I met my husband in college over 15 years ago. We have had our share of memories and romantic experiences, but the one place that takes me back is our special late-night spot across from campus: Taco Bell.
My husband, to this day, is obsessed with the cheesy gordita crunch and if you were to ask if he were to have a ‘last meal,’ it would probably be it. In the meantime, he has managed to transform our kids into huge fans too, who prefer the classic soft and crunch beef tacos with extra sour cream (I promise we only go occasionally).
But we aren’t the only ones with a deep connection to the brand. In fact, when Taco Bell’s creative director, Christopher Aryes, came onto the scene he discovered an entire American subculture of loyal fans, many of which tied the Bell back to their days in college. A critical component to Taco Bell’s rebrand, Aryes used this idea of nostalgic brand love to develop a passionate, quirky, and fun brand image that would connect to its super fans while drawing in new brand lovers.
When you think of brand love, you think of something beyond product or service. It’s a loyalty and advocacy for brands that are part of a customer’s lifestyle. What is so powerful about building brand love is that you don’t even have to prove how awesome you are, your fans do it for you (and if it happens to be a celebrity, even better).
So what’s the recipe to Taco Bell’s success?
Supreme Customer Understanding
KNOW.YOUR.CUSTOMER. Better yet, know your most loyal customers and focus on them. Targeting Millennials, Taco Bell developed a deep understanding of their audience and their specific interests, behaviors, and motivations.
As CEO Greg Creed explains, “its [Taco Bell’s] creations and evolutions are largely — if not wholly — driven by deep insights into customers’ wants and needs, as well as the realization that food has moved from simply fuel for the body to a life experience.”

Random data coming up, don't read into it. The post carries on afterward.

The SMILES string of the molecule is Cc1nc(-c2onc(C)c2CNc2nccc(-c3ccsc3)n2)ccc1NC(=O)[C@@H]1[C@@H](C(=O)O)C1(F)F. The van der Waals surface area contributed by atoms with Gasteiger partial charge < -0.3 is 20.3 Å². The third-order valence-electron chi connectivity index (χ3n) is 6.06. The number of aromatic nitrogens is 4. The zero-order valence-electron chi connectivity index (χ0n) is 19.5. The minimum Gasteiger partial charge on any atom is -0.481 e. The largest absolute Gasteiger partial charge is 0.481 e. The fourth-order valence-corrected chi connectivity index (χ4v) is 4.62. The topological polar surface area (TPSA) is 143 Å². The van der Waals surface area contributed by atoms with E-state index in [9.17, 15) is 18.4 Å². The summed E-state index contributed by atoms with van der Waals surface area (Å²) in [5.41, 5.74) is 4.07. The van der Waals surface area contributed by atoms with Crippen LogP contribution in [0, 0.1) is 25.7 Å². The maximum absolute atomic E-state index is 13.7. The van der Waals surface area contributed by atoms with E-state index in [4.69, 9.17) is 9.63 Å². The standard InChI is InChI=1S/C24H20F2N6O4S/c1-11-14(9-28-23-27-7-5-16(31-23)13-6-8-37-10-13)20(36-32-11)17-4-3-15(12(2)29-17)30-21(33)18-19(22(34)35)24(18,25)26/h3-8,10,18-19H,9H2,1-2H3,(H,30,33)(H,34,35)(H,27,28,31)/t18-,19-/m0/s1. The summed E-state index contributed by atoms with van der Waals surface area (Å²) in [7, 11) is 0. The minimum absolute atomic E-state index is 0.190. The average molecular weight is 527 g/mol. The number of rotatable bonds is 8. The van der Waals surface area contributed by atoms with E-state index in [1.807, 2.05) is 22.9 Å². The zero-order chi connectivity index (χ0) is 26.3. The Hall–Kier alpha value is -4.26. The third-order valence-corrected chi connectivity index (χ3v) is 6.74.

From product to platform, Taco Bell is leveraging what they know about their customers to create a full-service experience tailored specifically to them. You’ll find them active and delivering engaging content on Twitter, Reddit, and Snap Chat. Plus, initiating marketing tactics that resonate with Millennials like healthy and vegan/vegetarian menus, ‘The Bell’ pop-up hotel, and #athomewithtacobell and handing out 1 million free tacos while we’re all in quarantine.
Hot & Fiery Relationship Marketing
Taco Bell doesn’t let that flame burn out and they make sure to keep the relationship with their audiences going. Relationship marketing takes commitment, but it pays off. Building brand loyalty is front and center and interaction is key. Always work on improving customer experience, engage, and practice social listening.
Taco Bell checks all those boxes and more. Nick Tran, who lead the Bells social media efforts back in 2014, shows us how Taco Bell was ahead of the game with what he calls “real-time engagement.” There is no time wasted on social media, with their team instantly replying to posts, creating funny back and forth exchanges, and tirelessly following tags and hashtags for user-generated content. It makes people feel heard, cared for, and connected.
Authenticity That Packs a Crunch
Above all else, Taco Bell doesn’t pretend to be something it’s not. Poking a bit of fun of themselves in the process, they know what they can and cannot be, so they do what they know best which is add some comedic relief to the marketing game.
When they masterfully created their personality, they didn’t look inward to identify the characteristics of their brand. Instead, they turned to their main demographic and personified the brand to reflect an image that Millennials saw in themselves and were able to identify with. Taco Bell successfully managed to be that fun friend everyone wants to invite over.